Nonfiction Monday: The Secret Subway by Shana Corey
The Secret Subway
By Shana Corey
Illustrated by Red Nose Studio
Schwartz & Wade Books (Random House)
Out March 8, 2016
Sometimes things become so commonplace, we forget how incredible they are. Comedian Louis C.K. has a bit about how we endlessly complain about air travel, forgetting that – oh, yeah – we’re TRAVELING THROUGH THE AIR.
(Skip to 2:35 for the bit)
Underground mass transit is like this. Subway travel is an incredible feat. In The Secret Subway, Shana Corey and Red Nose Studio tell the relatively unknown story a man who’s inventive spirit helped make it all possible.
19th century New York City was a mess.
You say it looks crowded? Dirty? DISGUSTING? The streets are filled with GARBAGE? Well … you’re right. See, back in the 1860s, when this story begins, there were no subways here, only cobblestone streets.
Busy and filthy, people began to dream of ways to ease the overcrowding – visions of mechanical moving streets, double decker roadways, and trains on stilts were bandied about. But publisher and inventor Alfred Ely Beach thought the solution was not to build up in the air, but down – way down. He imagined a fan powered train gliding through a tunnel beneath the crowded streets. He set about making it happen – in secret. Although Beach’s train didn’t become the preferred method for underground travel, his bold idea and remarkable prototype foretold the modern subway. Back matter includes an author’s note providing further details, a selected bibliography, internet resource, and citations for some of the quotes used in the text.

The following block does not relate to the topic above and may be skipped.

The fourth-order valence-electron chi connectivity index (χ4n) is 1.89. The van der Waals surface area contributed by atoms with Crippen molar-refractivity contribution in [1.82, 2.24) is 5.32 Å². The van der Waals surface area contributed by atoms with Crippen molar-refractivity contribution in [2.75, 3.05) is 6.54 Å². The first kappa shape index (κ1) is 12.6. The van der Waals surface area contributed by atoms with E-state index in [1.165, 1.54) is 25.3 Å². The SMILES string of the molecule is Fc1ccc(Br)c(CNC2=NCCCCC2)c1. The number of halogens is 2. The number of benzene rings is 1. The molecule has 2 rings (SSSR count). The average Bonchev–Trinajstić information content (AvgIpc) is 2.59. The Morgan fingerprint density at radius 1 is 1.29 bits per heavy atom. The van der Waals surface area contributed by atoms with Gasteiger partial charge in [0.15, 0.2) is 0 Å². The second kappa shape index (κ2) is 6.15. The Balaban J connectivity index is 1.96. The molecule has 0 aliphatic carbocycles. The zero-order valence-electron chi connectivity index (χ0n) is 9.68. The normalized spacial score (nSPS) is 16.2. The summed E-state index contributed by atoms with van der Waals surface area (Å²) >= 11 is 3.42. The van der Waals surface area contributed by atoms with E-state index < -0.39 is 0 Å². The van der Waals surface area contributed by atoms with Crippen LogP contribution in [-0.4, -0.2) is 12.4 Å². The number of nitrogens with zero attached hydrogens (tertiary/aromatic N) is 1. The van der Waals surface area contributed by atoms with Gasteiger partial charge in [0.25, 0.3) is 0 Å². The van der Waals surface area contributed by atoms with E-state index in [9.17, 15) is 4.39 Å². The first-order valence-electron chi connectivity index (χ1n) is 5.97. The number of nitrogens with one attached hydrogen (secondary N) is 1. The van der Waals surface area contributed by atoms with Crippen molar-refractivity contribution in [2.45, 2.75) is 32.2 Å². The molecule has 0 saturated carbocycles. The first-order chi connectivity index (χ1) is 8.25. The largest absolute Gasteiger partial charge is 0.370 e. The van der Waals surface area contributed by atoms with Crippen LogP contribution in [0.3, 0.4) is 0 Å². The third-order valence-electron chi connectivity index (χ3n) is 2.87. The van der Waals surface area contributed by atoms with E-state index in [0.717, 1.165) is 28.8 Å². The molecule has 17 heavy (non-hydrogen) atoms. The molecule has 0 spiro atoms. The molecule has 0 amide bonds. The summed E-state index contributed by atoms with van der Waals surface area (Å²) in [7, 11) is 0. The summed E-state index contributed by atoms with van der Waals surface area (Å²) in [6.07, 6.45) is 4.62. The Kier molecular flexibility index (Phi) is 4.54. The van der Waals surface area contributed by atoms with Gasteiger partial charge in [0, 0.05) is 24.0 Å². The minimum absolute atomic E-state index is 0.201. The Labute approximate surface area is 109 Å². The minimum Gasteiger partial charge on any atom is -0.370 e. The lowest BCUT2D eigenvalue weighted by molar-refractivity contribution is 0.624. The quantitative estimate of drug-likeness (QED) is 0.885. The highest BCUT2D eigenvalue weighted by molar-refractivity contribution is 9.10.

Corey’s use of language is a delight. Full of repetition, onomatapea, and all caps type encouraging reader emphasis, the text is endlessly lively and dynamic. In short, it’s fun to read aloud. Corey builds drama – especially around page turns, but shows restraint as well – refraining from hyperbole. Sometimes nonfiction for children beats the reader over the head, yelling “This is incredible!!!” The text doesn’t linger – hitting the juiciest points and keeping the pacing peppy.
The work of Red Nose Studio (a.k.a. Chris Sickels) is instantly recognizable and an excellent match for this text. Sickels builds entire worlds with three dimensional sets and characters shot with a digital camera. Occasionally he uses line drawings to illustrate the non-material, such as ideas or dreams. It’s beautiful stuff that has has a distinct marionette vibe – a lost art that fits perfectly into this historical context. As an added bonus, the opposite side of the jacket features behind the scenes images of the illustration process.
You’ve got to hand it to humanity – there are always folks out there looking for the next breakthrough. Alfred Ely Beach was one of them. I’m happy to see his story will now reach a wider audience through this lovely book.
Review copy from the publisher.
About Travis Jonker
Travis Jonker is an elementary school librarian in Michigan. He writes reviews (and the occasional article or two) for School Library Journal and is a member of the 2014 Caldecott committee. You can email Travis at firstname.lastname@example.org, or follow him on Twitter: @100scopenotes.
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